- Zone 5 – AdvanceMed: AL, AR, GA, LA, MS, NC, SC, TN, VA and WV.
- Zone 6 – PA, NY, MD, DC, DE and ME, MA, NJ, CT, RI, NH and VT.
- Zone 7 – SafeGuard Services: FL, PR and VI.
In many instances, these changes have been nothing more than a name change. ZPIC responsibilities are generally the same as those currently exercised by PSCs. While ZPIC overpayment review duties have not appreciably changed, the number of civil and criminal referrals appear to be increasing. In our opinion, ZPICs clearly view their role differently than that of their PSC predecessors. ZPICs clearly view themselves as an integral part of the law enforcement team, despite the fact that they are for-profit contractors. In consideration of their ability to recommend to CMS that a provider be suspended or have their Medicare number revoked, or even refer a provider to law enforcement for civil and / or criminal investigation, providers should take these contractors quite seriously.
Both ZPICs and PSCs have traditionally asserted that unlike their RAC counterparts, they are not “bounty hunters.” ZPICs are not paid contingency fees like RACs but instead directly by CMS on a contractual basis. Nevertheless, common sense tells us that if ZPICs aren’t successful at identifying alleged overpayments, the chances of a ZPIC’s contract with CMS being renewed are likely diminished. AdvanceMed’s recent announcement shows that they are a very profitable entity and are paid on a “cost-plus” basis (leaving room for bonuses and other incentives). Additionally, experience has shown us that despite the fact that ZPICs are expected to adhere to applicable Medicare coverage guidelines, a ZPIC’s interpretation and application of these coverage requirements may greatly differ from your understanding of the same provisions.
In recent years, ZPICs have been aggressively pursuing a wide variety of actions, including but not limited to:
- Pre-Payment Audit. After conducting a probe audit of a provider’s Medicare claims, the ZPIC may place a provider on “Pre-payment Audit” (also commonly referred to as “Pre-Payment Review”). Unlike a post-payment audit, there is no administrative appeals process that may be utilized by a provider for relief. Having said that, there are strategies that may be utilized by a provider which may assist in keeping the time period on pre-payment review at a minimum.
- Post-Payment Audit. Audits conducted by ZPICs primarily involve Medicare claims that have already been paid by the government. In many cases, the ZPICs appear to have conducted a strict application of the coverage requirements, regardless of whether a provider’s deviation from the rules is “de minimus” in nature. In doing so, it is not unusual to find that a provider has failed to comply with each and every requirement. Depending on the nature of the initial sample drawn, a ZPIC may extrapolate the damages in a case, significantly increasing the the alleged overpayment. In doing so, the ZPIC is effectively claiming that the “sample” of claims audited are representative of the universe of claims at issue in an audit.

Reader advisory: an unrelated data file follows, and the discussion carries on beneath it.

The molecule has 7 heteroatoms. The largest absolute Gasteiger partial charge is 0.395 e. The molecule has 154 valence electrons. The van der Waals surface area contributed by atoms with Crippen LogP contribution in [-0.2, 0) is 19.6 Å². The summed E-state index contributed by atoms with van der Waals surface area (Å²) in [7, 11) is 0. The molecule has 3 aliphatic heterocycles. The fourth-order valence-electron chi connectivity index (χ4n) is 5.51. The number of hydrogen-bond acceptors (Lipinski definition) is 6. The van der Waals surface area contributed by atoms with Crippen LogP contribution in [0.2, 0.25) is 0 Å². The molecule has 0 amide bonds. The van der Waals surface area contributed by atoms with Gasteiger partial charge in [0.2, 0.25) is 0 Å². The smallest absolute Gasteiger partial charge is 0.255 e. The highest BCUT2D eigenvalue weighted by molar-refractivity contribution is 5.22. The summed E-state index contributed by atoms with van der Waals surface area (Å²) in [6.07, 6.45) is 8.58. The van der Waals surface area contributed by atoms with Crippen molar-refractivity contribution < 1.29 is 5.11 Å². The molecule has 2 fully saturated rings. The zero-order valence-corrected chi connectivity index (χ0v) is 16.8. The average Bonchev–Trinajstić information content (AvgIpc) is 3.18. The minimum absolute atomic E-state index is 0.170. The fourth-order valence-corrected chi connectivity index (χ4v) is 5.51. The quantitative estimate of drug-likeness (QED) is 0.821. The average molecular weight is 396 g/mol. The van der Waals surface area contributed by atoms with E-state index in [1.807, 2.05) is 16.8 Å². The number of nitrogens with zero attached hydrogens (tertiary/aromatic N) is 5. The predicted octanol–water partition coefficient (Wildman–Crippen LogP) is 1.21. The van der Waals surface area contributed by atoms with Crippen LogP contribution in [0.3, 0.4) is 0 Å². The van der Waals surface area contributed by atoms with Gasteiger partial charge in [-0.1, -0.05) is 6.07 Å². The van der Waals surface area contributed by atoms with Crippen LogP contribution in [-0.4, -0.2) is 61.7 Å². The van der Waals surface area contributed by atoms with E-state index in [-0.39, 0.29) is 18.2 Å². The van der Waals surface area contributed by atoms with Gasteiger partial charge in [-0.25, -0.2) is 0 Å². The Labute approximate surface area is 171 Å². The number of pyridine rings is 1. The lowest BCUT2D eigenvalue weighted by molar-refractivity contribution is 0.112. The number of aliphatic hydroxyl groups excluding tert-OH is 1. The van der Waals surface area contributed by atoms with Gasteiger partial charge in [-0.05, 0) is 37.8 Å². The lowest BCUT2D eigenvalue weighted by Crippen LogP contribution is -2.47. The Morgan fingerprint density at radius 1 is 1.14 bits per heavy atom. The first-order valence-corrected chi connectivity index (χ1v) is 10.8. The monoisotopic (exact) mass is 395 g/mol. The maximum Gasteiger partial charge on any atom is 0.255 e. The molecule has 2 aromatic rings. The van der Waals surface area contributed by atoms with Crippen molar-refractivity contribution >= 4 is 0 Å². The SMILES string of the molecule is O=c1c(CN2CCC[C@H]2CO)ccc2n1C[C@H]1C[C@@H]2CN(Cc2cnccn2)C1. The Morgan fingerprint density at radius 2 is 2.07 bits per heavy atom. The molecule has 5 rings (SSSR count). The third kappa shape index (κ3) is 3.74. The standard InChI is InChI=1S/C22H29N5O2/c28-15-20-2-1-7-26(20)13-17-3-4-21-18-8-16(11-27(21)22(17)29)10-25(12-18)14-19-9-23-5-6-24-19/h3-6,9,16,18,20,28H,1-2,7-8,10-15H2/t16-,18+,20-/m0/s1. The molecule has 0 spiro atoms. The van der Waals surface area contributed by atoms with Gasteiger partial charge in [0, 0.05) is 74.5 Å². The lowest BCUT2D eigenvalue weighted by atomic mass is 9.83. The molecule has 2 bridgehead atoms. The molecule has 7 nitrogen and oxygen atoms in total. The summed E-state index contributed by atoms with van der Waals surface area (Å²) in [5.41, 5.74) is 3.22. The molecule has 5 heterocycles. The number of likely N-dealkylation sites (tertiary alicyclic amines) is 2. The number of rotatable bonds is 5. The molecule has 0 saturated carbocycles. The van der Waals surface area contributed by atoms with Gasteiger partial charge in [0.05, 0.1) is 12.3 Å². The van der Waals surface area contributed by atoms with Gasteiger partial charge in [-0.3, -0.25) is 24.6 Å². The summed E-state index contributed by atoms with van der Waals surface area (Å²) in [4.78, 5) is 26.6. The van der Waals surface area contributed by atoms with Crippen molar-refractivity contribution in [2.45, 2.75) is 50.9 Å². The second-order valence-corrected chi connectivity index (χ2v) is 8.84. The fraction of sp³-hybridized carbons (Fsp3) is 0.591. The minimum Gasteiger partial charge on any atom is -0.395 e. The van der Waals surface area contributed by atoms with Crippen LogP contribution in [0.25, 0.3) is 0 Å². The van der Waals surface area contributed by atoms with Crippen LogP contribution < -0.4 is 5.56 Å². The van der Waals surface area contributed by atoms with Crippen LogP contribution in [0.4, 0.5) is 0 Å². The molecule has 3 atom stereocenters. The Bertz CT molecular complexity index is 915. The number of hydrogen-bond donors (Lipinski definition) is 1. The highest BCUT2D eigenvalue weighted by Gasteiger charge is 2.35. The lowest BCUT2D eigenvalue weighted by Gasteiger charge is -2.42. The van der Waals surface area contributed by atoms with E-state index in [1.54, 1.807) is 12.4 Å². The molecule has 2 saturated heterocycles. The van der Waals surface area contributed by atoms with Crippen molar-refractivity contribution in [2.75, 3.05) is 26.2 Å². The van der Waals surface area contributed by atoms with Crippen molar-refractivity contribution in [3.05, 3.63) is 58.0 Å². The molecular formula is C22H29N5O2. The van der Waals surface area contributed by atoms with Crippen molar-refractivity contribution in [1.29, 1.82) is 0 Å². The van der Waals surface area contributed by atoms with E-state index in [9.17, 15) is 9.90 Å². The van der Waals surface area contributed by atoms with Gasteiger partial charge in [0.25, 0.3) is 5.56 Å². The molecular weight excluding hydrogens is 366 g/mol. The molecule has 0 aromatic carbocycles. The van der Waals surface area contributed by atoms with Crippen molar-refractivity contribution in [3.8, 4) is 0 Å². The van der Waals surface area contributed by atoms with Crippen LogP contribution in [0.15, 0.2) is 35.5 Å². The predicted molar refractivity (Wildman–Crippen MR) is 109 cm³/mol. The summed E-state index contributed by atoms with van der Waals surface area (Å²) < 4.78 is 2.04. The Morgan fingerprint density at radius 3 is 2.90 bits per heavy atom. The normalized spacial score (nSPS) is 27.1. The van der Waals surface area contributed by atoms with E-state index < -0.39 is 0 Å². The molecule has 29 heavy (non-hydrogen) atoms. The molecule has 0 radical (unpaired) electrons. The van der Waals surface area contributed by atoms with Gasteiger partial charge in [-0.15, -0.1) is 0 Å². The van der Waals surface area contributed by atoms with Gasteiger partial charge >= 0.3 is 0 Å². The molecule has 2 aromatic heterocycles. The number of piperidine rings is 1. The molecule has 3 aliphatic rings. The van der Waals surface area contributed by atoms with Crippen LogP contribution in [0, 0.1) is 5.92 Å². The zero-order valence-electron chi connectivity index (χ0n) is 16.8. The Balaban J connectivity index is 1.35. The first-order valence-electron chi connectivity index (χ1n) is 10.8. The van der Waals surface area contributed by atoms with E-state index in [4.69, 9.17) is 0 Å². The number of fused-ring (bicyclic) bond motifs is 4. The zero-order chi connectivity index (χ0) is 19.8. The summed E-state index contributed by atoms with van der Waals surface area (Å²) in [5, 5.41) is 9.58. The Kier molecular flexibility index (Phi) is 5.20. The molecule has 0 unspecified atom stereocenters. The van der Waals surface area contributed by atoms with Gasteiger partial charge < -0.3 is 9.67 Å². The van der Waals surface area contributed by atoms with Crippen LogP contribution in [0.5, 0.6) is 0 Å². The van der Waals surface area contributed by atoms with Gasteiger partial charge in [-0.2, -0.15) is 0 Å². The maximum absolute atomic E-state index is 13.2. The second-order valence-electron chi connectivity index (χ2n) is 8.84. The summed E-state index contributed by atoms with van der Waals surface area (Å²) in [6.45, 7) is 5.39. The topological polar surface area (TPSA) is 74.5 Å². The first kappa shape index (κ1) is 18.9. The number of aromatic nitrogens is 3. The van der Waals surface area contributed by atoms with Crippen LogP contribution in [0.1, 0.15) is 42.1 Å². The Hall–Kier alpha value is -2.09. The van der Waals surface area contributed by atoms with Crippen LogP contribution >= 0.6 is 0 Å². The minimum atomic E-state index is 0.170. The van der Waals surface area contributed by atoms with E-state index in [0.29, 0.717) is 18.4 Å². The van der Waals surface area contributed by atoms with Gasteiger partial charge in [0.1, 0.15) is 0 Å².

- Suspension. While the number of suspension actions taken by ZPICs has steadily increased in recent years, Medicare providers should expect to see this number continue to grow. Under the Affordable Care Act (often informally referred to as the “Health Care Reform” Act), CMS’ suspension authority has greatly expanded.
- Revocation. As with suspensions, we have seen a sharp increase in the number of Medicare revocation actions taken over the last year. The reasons for revocation have varied but have typically been associated with alleged violations of their participation agreement. In some cases, the ZPIC contractors found that the provider has moved addresses and did not properly notified Medicare. In other cases, a provider was alleged to have been uncooperative during a site visit. Finally, there were a number of instances where the provider allegedly did not meet the “core” requirements necessary for their facility to remain certified.
- Referrals for Civil and Criminal Enforcement. ZPICs are actively referring providers to HHS-OIG (which can in turn refer the case to the U.S. Department of Justice (DOJ) for possible civil and / or criminal enforcement) when a case appears to entail more that a mere overpayment. However, just because a referral is made doesn’t mean that it will prosecuted. In many instances, HHS-OIG (and / or DOJ) will decline to open a case due to a variety of reasons, such as lack of evidence, insufficient damages, etc.).
III. Steps Providers Can Take Now, Before They are Subjected to a ZPIC Audit:
In responding to a ZPIC audit, it is important to remember that although they may not technically be “bounty hunters,” it is arguably to their benefit to find that an overpayment has occurred. These overpayments are often based on overlapping “technical” (such as an incorrect place of service code) and “substantive” (such as lack of medical necessity) reasons for denial. In recent years, the level of expertise exercised by ZPICs is often quite high — noting multiple reasons for denial and concern.
Unfortunately, the reality is that most (if not all) Medicare providers will find themselves the subject of a ZPIC, CERT, RAC or other type of claims audit at some point in the future. In our opinion, the single most effective step you can take to prepare for a contractor audit is to ensure that your organization has implemented and is adhering to an effective Compliance Plan. Several general points to consider also include:
Keep in mind your experiences with PSCs and other contractors. The lessons you have learned responding to PSC, CERT and RAC audits can be invaluable when appealing ZPIC overpayments. As you will recall, the appeals rules to be followed are virtually the same.
Monitor HHS-OIG’s Work Plan. While often cryptic, it can be invaluable in identifying areas of government concern. Are any of the services or procedures your organization currently provides a focus of HHS-OIG’s audit or investigative?